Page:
CHAPEL HILL, N.C. — A new report released on the University of North Carolina says the system is in trouble.

On Thursday, the American Association of University Professors, or AAUP, hosted a press conference at the school. They discussed their report that found violations of shared governance, threats to academic freedom and institutional racism in the UNC System.

What You Need To Know

  • The American Association of University Professors​ hosted a press conference Thursday at UNC-Chapel Hill

  • Speakers addressed their newest report on the UNC System's shortcomings, including political overreach and institutional racism

  • Senior Vice President of Academic Affairs Kimberly Van Noort wrote a letter contesting the report's criticisms

The AAUP report also highlights the failed hiring and tenure controversy of professor Nikole Hannah-Jones. 

"Despite being overqualified, Hannah-Jones was opposed by a board that responded politically to the topic of her research around racism," said Nicole Peterson, an associate professor of anthropology at UNC Charlotte and UNC Charlotte AAUP chapter president.

The 38-page report finds of political interference into academia across the UNC system and its 17 affiliates across the state.

Last summer, UNC launched an investigation after someone leaked a donor agreement to a Raleigh newspaper. The investigation included going through faculty emails without telling them.​

While that's considered public record, UNC-Chapel Hill associate professor Ryan Thornburg says the practice could be misused.

"I think what we have realized through this process is that policy was poorly written, outdated and overly broad," Thornburg said. "And it gives people that maybe want to use their power, a little too much latitude to dig into what professors are doing.”

Thornburg used the Freedom of Information Act to request more information on the investigation and the rationale behind that process. He did not get answers until seven months later. And many of the emails were redacted.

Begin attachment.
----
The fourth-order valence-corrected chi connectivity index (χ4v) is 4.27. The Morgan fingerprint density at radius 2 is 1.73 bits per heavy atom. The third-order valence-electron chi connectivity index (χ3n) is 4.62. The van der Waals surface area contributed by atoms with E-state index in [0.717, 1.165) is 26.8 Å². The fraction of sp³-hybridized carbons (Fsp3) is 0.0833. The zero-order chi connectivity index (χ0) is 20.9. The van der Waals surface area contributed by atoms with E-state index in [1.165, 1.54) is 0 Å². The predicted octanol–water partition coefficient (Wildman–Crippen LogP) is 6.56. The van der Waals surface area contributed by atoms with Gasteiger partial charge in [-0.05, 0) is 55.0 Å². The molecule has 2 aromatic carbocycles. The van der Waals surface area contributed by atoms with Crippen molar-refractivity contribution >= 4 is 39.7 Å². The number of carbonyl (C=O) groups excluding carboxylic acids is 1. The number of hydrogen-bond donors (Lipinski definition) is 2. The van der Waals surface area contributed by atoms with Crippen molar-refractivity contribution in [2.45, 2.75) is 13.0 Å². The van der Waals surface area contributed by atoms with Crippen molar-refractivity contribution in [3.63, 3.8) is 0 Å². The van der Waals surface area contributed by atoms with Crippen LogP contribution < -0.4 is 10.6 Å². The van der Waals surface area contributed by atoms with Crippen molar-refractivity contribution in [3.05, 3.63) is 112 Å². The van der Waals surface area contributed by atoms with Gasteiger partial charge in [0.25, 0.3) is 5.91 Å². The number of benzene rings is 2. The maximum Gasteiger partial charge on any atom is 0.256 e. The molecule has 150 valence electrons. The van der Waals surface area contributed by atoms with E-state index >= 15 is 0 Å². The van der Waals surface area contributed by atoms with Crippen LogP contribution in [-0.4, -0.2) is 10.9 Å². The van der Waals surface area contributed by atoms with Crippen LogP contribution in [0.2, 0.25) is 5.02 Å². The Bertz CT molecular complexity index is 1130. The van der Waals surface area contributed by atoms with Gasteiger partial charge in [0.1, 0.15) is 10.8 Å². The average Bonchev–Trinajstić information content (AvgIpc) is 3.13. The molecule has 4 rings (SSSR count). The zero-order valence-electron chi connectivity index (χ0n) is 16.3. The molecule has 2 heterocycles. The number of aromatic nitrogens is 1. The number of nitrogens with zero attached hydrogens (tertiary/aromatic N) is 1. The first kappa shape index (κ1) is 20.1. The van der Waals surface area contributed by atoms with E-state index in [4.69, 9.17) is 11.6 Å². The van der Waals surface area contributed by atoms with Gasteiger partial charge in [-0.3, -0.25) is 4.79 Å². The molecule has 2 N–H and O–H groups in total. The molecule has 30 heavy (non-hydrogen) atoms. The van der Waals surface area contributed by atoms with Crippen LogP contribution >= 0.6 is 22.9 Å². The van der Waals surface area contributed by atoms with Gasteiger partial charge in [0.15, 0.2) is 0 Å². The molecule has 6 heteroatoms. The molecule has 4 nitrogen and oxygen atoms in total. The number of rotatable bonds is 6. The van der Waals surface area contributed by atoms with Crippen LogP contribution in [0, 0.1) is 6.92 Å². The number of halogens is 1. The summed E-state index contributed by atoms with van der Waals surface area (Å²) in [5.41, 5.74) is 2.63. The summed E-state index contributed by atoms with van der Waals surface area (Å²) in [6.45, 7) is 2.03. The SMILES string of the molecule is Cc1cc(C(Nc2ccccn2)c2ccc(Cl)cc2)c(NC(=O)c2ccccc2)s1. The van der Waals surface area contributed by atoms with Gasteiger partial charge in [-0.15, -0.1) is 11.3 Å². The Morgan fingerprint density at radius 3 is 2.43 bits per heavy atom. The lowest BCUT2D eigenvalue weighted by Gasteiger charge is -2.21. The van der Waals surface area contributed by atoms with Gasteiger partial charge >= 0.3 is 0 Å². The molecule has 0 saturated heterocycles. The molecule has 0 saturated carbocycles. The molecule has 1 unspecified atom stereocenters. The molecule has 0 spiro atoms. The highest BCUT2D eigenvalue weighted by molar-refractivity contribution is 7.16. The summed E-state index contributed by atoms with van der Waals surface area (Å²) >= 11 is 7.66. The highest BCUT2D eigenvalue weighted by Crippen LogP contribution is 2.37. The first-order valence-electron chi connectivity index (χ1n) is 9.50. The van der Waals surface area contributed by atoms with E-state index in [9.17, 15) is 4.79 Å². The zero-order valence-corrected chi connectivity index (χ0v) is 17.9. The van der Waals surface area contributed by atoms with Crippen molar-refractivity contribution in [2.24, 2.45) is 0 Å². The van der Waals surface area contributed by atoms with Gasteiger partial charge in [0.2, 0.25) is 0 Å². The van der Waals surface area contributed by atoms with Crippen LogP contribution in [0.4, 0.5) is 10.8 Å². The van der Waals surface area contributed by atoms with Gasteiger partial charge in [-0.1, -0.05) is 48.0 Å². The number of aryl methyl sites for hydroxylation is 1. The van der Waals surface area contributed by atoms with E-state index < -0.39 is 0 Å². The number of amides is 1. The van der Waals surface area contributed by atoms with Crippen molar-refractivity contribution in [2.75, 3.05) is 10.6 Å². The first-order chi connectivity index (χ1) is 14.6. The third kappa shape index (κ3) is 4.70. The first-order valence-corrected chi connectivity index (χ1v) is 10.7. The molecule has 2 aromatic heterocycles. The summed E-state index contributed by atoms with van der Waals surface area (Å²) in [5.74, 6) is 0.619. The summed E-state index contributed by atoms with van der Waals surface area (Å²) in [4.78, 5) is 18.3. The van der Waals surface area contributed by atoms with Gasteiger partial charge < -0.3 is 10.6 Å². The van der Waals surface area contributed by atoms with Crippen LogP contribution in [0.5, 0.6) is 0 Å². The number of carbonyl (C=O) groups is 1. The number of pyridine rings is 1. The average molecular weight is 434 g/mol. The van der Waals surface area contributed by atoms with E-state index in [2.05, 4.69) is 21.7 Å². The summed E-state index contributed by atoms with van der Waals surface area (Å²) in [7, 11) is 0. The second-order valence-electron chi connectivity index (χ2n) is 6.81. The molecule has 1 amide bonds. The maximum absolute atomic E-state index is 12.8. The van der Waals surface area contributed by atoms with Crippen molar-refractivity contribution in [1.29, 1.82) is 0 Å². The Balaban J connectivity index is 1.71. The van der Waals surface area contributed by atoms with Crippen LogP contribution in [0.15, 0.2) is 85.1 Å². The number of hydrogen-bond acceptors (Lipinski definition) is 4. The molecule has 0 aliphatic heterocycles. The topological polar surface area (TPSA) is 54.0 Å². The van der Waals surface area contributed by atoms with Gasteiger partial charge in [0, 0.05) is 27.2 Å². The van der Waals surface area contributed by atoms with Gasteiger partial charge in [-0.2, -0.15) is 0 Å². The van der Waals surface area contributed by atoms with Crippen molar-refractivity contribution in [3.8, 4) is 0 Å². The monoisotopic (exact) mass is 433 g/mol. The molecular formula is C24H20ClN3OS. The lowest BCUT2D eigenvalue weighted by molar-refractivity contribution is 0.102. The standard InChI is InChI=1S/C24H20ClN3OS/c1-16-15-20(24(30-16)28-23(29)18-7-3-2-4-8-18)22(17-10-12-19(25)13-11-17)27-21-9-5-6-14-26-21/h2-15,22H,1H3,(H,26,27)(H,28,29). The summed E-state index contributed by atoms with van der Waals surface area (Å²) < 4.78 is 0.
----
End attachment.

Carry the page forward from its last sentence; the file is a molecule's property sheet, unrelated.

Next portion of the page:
"If we are going to hold government accountable, we need to know what government thinks is necessary to investigate," Thornburg said. "And for a government agency to withhold that information from the public is especially troubling.”

AAUP's report says that as many as 22 faculty members had their emails and computer files inspected. But we do not know who those people are.

The UNC administration has released a list of corrections to AAUP's report. Senior Vice President of Academic Affairs Kimberly Van Noort also wrote a letter to Anita Levy with the AAUP. ​

"You offer a relentlessly grim portrayal of one of the nation’s strongest, most vibrant, and most productive university systems," Van Noort wrote. "It’s nearly impossible to square the bleak portrait you’ve created with the thriving campuses we know and love. North Carolina's public universities, like institutions across the country, have challenges and shortcomings. We don’t try to hide or deny those; we strive to improve them."

This report from the AAUP will go to the governing body in the national AAUP organization. It will then decide on what action needs to be taken. The body might decide that the UNC system and its 17 constituent universities be recommended for a sanction. But that is still to be seen.